Going back to the diagnostic features of schizophrenia, there are important criteria necessary for accurate diagnoses. Thought and expression (both verbal and non-verbal) usually lack. The person also lacks the basic logical skills and beliefs, and is most often delusional and/or experiencing hallucinations. Hallucinations are the primary disturbance for schizophrenia. Along with the lack of motor skills and interest in every day life, these are schizophrenia basics.
That is one reason that most people with schizophrenia have comorbidity (a cross between being able to have a diagnosis of multiple disorders). Depression and personality disorders tie close with schizophrenia. Depression and schizophrenia are both psychological disorders, and often a person will face both disorders simultaneously. The depression would of course require a long-term (over one year) stretch to be considered as more than just the “blues.”
To help with comorbidital understanding, Schizophrenia symptoms are grouped into three main categories, “Positive, negative, and psychomotor” (Yarhouse et al., 2005, p. 257). Positive shows gradual decline of speech and an increase of hallucinations and delusion. This is the first sign of something wrong psychotically. Negative includes lack of personality and temperament. Where as the psychomotor symptoms deal with the decrease of physical activity and is normally a later concern or symptom. The progression is normally the same for everyone stricken with schizophrenia.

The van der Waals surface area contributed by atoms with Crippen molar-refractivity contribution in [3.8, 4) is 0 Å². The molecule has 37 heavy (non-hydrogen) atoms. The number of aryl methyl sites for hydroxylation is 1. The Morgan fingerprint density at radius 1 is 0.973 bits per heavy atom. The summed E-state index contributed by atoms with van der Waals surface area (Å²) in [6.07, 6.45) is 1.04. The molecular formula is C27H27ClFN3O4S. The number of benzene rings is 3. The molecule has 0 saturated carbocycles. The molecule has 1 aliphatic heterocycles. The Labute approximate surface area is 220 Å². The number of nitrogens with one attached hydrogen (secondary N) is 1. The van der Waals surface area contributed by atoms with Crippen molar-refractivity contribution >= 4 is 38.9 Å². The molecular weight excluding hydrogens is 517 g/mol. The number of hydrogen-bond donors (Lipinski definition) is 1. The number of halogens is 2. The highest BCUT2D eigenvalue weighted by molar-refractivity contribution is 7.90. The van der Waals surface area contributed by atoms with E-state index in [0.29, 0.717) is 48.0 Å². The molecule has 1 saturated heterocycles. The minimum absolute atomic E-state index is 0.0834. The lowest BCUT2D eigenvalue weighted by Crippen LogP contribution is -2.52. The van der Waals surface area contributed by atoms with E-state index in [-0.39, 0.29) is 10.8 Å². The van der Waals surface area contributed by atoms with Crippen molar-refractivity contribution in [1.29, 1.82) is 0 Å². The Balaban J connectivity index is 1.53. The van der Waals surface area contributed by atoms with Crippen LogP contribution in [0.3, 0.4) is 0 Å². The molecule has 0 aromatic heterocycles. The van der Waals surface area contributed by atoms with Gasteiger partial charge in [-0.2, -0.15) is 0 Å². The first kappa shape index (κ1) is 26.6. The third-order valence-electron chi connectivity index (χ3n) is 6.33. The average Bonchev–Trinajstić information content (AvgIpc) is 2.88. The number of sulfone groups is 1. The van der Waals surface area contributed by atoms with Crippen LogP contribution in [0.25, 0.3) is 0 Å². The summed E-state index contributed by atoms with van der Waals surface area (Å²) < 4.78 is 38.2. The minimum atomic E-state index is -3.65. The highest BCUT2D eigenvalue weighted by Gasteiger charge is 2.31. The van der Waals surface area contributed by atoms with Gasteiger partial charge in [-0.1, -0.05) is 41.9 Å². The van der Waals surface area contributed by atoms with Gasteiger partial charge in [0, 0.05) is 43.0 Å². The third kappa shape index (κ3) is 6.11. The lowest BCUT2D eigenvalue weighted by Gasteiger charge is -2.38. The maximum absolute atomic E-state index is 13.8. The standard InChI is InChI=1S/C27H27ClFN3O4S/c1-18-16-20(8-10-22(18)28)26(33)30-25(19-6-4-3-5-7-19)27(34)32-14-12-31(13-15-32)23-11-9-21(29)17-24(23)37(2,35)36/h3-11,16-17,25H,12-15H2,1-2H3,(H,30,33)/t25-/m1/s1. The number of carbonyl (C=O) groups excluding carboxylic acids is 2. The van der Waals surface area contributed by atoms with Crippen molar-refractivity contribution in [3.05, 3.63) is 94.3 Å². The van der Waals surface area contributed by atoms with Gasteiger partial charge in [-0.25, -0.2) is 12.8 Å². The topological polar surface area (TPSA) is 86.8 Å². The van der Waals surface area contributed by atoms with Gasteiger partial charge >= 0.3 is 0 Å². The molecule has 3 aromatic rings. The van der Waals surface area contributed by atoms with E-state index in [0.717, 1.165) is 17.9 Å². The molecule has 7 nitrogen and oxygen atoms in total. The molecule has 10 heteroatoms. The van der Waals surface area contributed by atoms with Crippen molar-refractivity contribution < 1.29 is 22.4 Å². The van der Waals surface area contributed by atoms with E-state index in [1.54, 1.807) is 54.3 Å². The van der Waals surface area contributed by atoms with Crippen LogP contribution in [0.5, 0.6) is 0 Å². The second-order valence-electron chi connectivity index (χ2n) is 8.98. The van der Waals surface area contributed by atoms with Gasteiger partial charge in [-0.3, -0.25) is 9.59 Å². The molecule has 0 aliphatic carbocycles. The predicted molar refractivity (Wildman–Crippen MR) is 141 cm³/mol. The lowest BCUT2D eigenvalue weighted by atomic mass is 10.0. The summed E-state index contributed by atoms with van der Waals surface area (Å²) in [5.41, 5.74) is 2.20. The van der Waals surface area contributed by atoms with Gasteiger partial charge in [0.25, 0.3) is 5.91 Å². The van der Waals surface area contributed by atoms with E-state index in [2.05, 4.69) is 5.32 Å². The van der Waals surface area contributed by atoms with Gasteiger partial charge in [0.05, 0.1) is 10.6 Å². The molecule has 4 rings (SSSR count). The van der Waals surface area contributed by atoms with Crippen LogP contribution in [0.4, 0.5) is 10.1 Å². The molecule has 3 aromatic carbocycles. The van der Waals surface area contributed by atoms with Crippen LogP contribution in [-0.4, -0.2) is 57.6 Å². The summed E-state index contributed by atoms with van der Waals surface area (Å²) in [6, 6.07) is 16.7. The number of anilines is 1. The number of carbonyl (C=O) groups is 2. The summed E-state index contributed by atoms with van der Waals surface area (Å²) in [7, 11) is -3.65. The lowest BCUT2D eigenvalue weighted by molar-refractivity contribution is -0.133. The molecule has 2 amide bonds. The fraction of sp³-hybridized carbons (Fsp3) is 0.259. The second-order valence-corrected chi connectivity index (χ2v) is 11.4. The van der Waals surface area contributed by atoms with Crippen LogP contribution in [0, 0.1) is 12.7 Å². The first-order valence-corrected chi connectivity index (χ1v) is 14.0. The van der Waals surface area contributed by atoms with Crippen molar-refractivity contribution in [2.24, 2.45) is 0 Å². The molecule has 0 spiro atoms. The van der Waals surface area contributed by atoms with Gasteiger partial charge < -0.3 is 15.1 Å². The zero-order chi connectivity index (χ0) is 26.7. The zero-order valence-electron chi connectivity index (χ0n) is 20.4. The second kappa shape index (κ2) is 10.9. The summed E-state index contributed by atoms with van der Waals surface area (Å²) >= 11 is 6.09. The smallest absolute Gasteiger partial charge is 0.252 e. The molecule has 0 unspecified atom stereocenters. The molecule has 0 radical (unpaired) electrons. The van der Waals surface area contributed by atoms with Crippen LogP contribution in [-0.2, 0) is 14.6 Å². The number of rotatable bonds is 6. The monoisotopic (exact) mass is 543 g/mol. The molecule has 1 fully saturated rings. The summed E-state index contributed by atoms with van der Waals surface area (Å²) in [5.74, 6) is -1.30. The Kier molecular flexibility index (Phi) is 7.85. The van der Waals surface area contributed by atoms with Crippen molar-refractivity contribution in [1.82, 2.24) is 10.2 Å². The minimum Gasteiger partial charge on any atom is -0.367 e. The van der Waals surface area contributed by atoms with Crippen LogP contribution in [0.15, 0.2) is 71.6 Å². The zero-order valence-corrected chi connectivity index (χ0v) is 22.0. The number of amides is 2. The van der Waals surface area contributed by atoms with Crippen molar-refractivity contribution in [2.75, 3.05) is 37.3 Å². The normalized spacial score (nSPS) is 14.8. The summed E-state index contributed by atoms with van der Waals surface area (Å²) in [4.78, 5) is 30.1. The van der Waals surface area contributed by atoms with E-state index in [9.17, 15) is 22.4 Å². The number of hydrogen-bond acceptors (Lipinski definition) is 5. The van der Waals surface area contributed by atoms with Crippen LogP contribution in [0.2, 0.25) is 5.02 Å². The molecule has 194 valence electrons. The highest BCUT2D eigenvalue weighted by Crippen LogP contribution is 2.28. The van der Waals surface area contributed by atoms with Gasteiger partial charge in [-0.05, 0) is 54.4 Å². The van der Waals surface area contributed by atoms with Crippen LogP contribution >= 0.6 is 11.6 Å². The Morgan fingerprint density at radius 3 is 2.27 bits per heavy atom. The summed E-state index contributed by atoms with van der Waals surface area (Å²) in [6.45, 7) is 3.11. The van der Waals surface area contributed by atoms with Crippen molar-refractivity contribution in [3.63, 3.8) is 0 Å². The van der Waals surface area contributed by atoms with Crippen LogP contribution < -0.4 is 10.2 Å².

Treatment of schizophrenia is highly unlikely due to a few reasons. The first and most widely misdirected is the cost of healthcare, especially mental health care. With a deficit in our country and many third world countries lacking funds, this is a major problem. This is followed by the lack of highly skilled-trained psychologist and therapy personnel. Mental health facilities do not always hire the best options for their patients, and most times rely on aids vs. the educated staff necessary for proper treatment of their patients.
Although this is better than the treatment provided in the early 50’s and 60’s, which was lockdown in local and state mental hospitals, it is still not up to par. Furthermore should a person get past their local doctor, and into a therapist/psychiatrist then there would be a hope. There are wonderful options of treatment, but the plans are somewhat disorganized and not patient directed. Budget tends to take front row seat, and this is very unfortunate to all involved.
One current option of treatment for schizophrenia that is often easier to access for all is individual or group counseling. This referral can come from a general doctor, and does not require any major loopholes. Although this treatment option is less proven, it remains. The main moved of treatment for schizophrenia remains to be pharmapsychology. A recent form of medication labeled as “atypical antipsychotic medication” (Yarhouse, et al., 2005, p. 264), is widely accepted. These medications produce fewer side affects compared to past pharmapsychology options. Even so, pharmapsychology alone is not as accurate as the blend of both therapy and medication. Medication is considered necessary, but should not be a sole option for those that suffer.
A favorite treatment plan personally involves a low dose (to experiences less or no side affects) and integration community and government programs. Along with pastoral programs, since schizophrenia patients are often diagnosed later in life, their denial and offense run high and require a spiritual or structured caring attitude. Community and pastoral programs are crucial. Agreeable, this type of honor and understanding, along with medication might prove to be the best option yet, and remains my personal choice.